The only way for people in the social sciences and the humanities to regain some progressive societal influence would be to reasses what one of the founding Cultural Studies books called "the uses of literacy" -- but this time I mean, the uses of their own literacy, by themselves, their employers, their students and the wider literate culture with which they often fail to connect. What are the uses of literacy in the contemporary knowledge societies? In what kinds of technological and organizational infrastructure are these uses grounded? What subjective, cultural, social and political forms result from the networked uses of academic literacy? What kinds of blind spots are produced? And how can those involved exert a reflexive effect on these dynamics?
Gary, your post and the Striphas article have led me to a fascinating work, namely your own "Digitize This Book! The Politics of New Media, Or Why We Need Open Access Now." This pdf reads like an expanded, in-depth synthesis of all the excellent debates we've had on this topic on nettime over many years, since the Budapest Open Access Initiative was launched in 2002. As I understand it, the book is not a hacker call to piracy, but instead a program to achieve institutional transformation, using the technical possibility of free access as a wedge to open up the current university hierarchy and fight the entrepreneurial trend with a new constructive program. It seems the book was supposed to be available in the digitized form championed by its title. And it is -- but as far as I can tell (perhaps due to some technical glitch?), it's only available at the website-of-choice for today's precarious generation: everybody's library-of-the-future-right-now, aaaaarg.org. A recommended destination for the alienated academic multitudes.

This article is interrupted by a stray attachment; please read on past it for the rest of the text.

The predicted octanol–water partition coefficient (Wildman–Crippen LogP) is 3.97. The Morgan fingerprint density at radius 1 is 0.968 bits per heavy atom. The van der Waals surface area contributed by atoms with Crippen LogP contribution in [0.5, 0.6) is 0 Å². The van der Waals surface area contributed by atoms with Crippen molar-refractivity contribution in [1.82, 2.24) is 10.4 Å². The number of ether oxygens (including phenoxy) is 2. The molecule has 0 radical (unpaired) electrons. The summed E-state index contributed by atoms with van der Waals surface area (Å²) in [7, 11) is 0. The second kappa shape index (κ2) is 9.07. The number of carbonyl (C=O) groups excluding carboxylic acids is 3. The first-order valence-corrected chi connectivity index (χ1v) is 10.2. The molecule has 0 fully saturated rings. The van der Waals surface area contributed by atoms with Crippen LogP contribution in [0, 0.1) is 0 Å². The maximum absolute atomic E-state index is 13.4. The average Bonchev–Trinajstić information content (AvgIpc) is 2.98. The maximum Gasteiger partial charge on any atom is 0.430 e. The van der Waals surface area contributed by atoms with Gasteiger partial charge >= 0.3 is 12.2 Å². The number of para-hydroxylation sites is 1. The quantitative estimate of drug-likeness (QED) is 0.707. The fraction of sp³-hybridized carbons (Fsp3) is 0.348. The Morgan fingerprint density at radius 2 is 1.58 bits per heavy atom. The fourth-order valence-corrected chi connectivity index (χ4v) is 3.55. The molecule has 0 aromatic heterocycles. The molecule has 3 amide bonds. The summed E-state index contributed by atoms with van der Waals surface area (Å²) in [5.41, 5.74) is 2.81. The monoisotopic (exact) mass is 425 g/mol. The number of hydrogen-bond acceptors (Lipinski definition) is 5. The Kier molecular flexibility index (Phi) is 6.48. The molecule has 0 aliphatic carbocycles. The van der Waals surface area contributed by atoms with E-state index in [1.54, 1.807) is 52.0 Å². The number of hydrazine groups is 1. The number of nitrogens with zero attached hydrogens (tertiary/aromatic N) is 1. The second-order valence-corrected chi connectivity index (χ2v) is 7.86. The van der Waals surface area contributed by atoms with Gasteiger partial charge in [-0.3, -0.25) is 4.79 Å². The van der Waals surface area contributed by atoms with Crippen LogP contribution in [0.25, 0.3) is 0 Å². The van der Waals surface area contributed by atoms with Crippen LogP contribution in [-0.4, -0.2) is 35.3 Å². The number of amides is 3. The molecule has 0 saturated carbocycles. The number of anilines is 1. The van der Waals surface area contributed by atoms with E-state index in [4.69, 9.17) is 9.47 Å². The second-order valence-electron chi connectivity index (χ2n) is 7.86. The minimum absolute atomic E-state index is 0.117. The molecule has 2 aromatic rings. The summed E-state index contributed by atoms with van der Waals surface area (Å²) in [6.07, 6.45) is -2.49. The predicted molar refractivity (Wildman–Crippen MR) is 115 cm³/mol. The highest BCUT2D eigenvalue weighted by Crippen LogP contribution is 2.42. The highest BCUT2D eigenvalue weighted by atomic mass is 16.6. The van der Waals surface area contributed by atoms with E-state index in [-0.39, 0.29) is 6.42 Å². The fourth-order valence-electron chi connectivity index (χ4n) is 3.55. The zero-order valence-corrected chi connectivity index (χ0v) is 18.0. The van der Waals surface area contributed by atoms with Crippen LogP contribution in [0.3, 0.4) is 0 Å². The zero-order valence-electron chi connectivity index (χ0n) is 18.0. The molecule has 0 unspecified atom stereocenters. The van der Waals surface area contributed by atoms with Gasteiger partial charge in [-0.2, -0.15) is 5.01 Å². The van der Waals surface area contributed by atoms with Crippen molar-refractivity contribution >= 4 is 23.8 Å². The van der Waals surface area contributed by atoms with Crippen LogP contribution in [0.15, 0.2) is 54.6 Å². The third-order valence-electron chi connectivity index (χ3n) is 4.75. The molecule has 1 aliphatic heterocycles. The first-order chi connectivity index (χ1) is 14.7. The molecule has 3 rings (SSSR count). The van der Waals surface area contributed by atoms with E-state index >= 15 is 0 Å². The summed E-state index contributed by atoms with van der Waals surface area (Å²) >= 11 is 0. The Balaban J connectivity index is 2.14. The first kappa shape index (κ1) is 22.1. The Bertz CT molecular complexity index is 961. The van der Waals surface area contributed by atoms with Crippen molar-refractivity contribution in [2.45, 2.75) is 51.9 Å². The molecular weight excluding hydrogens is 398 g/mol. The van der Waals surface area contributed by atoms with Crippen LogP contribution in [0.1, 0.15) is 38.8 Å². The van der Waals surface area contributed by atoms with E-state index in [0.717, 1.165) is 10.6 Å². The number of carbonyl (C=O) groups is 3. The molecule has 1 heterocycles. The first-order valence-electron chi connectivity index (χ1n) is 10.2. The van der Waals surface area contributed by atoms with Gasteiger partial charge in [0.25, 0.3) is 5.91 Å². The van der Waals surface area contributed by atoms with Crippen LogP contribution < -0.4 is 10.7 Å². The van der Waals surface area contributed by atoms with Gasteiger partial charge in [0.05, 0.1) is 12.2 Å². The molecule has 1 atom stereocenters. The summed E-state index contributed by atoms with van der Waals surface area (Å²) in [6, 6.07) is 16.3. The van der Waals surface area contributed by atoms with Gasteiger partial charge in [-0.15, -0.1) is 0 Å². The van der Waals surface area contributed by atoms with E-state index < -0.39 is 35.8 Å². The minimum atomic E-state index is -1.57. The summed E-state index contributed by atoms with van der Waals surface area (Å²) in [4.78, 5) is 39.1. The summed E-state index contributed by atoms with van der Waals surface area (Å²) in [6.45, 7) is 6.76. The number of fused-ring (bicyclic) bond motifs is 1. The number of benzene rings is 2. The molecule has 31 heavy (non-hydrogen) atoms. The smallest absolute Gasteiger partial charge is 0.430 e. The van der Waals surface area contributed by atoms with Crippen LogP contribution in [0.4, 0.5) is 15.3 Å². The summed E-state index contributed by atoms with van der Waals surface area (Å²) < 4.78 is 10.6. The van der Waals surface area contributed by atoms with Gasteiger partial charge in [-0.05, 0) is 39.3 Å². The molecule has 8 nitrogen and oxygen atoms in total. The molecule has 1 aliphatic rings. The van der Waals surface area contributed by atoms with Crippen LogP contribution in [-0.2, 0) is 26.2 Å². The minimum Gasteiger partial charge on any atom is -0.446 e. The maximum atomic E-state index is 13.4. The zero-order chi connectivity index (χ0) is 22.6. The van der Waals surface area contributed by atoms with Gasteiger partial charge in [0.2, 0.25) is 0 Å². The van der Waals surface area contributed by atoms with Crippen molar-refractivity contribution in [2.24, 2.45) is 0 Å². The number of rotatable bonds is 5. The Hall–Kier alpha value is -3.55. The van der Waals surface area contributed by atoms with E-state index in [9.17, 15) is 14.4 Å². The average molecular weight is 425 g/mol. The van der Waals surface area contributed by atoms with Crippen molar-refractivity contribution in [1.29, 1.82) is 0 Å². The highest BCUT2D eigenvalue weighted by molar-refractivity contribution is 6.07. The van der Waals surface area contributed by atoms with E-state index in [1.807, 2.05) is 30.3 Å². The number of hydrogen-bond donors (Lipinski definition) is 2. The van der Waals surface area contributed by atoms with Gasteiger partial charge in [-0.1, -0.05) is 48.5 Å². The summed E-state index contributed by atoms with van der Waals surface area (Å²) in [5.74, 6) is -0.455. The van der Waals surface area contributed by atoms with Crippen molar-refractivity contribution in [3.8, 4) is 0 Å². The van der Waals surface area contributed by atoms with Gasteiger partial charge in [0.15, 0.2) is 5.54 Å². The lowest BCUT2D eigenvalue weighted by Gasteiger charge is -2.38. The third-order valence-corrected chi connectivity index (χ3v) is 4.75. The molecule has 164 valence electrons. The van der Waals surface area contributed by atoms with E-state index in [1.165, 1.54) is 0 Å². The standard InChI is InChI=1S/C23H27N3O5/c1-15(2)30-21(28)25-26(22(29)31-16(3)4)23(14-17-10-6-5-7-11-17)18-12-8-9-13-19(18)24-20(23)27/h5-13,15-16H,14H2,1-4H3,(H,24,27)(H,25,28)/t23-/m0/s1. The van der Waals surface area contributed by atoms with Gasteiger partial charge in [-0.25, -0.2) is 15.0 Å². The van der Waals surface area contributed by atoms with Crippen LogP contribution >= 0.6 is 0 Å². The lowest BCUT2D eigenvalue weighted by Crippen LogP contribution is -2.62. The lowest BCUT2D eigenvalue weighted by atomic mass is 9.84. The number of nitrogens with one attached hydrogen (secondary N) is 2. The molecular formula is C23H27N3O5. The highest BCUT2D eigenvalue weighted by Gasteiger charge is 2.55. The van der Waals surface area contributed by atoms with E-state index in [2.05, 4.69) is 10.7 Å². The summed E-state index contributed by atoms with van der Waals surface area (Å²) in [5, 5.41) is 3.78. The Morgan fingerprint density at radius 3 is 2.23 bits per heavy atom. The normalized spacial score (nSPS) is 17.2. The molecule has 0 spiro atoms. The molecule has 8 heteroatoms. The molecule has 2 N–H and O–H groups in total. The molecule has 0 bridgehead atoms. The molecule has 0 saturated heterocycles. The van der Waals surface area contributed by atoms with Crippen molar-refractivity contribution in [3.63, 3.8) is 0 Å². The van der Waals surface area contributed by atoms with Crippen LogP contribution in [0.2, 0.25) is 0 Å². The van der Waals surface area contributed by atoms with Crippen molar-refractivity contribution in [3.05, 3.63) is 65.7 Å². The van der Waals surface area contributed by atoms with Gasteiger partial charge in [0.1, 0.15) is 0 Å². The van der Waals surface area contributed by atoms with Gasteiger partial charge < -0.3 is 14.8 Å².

best, Brian # distributed via <nettime>: no commercial use without permission # <nettime> is a moderated mailing list for net criticism, # collaborative text filtering and cultural politics of the nets # more info: http://mx.kein.org/mailman/listinfo/nettime-l # archive: http://www.nettime.org contact: email@example.com